...that didn't happen. Here's the animation test from way back in 1983.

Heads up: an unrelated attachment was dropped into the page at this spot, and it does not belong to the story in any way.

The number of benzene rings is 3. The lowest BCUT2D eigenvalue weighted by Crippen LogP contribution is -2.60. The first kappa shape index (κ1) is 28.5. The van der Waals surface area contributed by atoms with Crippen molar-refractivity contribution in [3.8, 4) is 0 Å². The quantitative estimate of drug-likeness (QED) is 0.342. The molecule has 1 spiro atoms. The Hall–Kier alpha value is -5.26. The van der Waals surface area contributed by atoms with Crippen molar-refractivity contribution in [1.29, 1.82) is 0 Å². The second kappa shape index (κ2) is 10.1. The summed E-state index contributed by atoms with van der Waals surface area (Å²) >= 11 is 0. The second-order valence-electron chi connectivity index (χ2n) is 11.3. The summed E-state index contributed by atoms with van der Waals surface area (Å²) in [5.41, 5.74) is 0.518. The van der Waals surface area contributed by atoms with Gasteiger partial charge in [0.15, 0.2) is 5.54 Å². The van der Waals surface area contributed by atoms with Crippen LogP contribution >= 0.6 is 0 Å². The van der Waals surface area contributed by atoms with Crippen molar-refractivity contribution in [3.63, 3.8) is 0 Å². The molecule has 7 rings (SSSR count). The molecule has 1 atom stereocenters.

Later he and Glen Keane talked about how great it would be to make an animated feature where the background was computer animated, and then showed Keane the book The Brave Little Toaster by Thomas Disch, which he thought would be a good candidate for the film. Keane agreed, but first they decided to do a short test film to see how it worked out, and chose Where the Wild Things Are (a decision based on the fact that Disney had considered producing a feature based on the works of Maurice Sendak). Being satisfied with the result, Lasseter, Keane and Thomas L. Wilhite went on with the project, especially Lasseter who dedicated himself a lot to it, while Keane eventually went on to work with The Great Mouse Detective. They unknowingly stepped on some of their direct superiors' toes by circumventing them in their enthusiasm to get the project into motion. One of them, the animation administrator Ed Hansen disliked it so much that when Lasseter and Wilhite tried to sell the idea to him and Ron Miller, which they at that time were already aware of, they turned it down. A few minutes after the meeting, Lasseter was summoned by Hansen to his office, where John was told that his employment in the Walt Disney Studios had been terminated. The Brave Little Toaster would later become a 2D animated feature film directed by one of John's friends, Jerry Rees, and some of the staff of Pixar would be involved in the film alongside Lasseter.